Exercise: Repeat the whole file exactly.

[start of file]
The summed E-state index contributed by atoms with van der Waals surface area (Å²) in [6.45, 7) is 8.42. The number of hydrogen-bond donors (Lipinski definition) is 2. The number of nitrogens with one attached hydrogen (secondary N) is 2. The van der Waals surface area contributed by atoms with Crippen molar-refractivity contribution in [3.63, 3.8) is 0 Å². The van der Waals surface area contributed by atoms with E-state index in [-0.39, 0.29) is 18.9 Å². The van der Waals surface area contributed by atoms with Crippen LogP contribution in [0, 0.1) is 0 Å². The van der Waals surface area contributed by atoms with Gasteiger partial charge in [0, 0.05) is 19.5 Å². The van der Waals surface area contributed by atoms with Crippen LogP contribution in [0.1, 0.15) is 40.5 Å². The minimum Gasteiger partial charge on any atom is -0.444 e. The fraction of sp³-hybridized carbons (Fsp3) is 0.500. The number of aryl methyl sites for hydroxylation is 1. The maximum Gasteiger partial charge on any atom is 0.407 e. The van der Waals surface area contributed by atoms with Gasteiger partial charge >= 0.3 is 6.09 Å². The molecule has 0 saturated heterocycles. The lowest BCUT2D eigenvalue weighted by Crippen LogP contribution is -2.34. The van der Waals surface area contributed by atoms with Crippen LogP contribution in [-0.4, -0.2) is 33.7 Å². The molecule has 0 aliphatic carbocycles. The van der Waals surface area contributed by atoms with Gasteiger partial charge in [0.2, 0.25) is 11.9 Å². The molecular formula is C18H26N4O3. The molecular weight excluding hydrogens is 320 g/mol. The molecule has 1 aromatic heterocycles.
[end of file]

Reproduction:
The summed E-state index contributed by atoms with van der Waals surface area (Å²) in [6.45, 7) is 8.42. The number of hydrogen-bond donors (Lipinski definition) is 2. The number of nitrogens with one attached hydrogen (secondary N) is 2. The van der Waals surface area contributed by atoms with Crippen molar-refractivity contribution in [3.63, 3.8) is 0 Å². The van der Waals surface area contributed by atoms with E-state index in [-0.39, 0.29) is 18.9 Å². The van der Waals surface area contributed by atoms with Crippen LogP contribution in [0, 0.1) is 0 Å². The van der Waals surface area contributed by atoms with Gasteiger partial charge in [0, 0.05) is 19.5 Å². The van der Waals surface area contributed by atoms with Crippen LogP contribution in [0.1, 0.15) is 40.5 Å². The minimum Gasteiger partial charge on any atom is -0.444 e. The fraction of sp³-hybridized carbons (Fsp3) is 0.500. The number of aryl methyl sites for hydroxylation is 1. The maximum Gasteiger partial charge on any atom is 0.407 e. The van der Waals surface area contributed by atoms with Gasteiger partial charge >= 0.3 is 6.09 Å². The molecule has 0 saturated heterocycles. The lowest BCUT2D eigenvalue weighted by Crippen LogP contribution is -2.34. The van der Waals surface area contributed by atoms with Crippen LogP contribution in [-0.4, -0.2) is 33.7 Å². The molecule has 0 aliphatic carbocycles. The van der Waals surface area contributed by atoms with Gasteiger partial charge in [0.2, 0.25) is 11.9 Å². The molecular formula is C18H26N4O3. The molecular weight excluding hydrogens is 320 g/mol. The molecule has 1 aromatic heterocycles.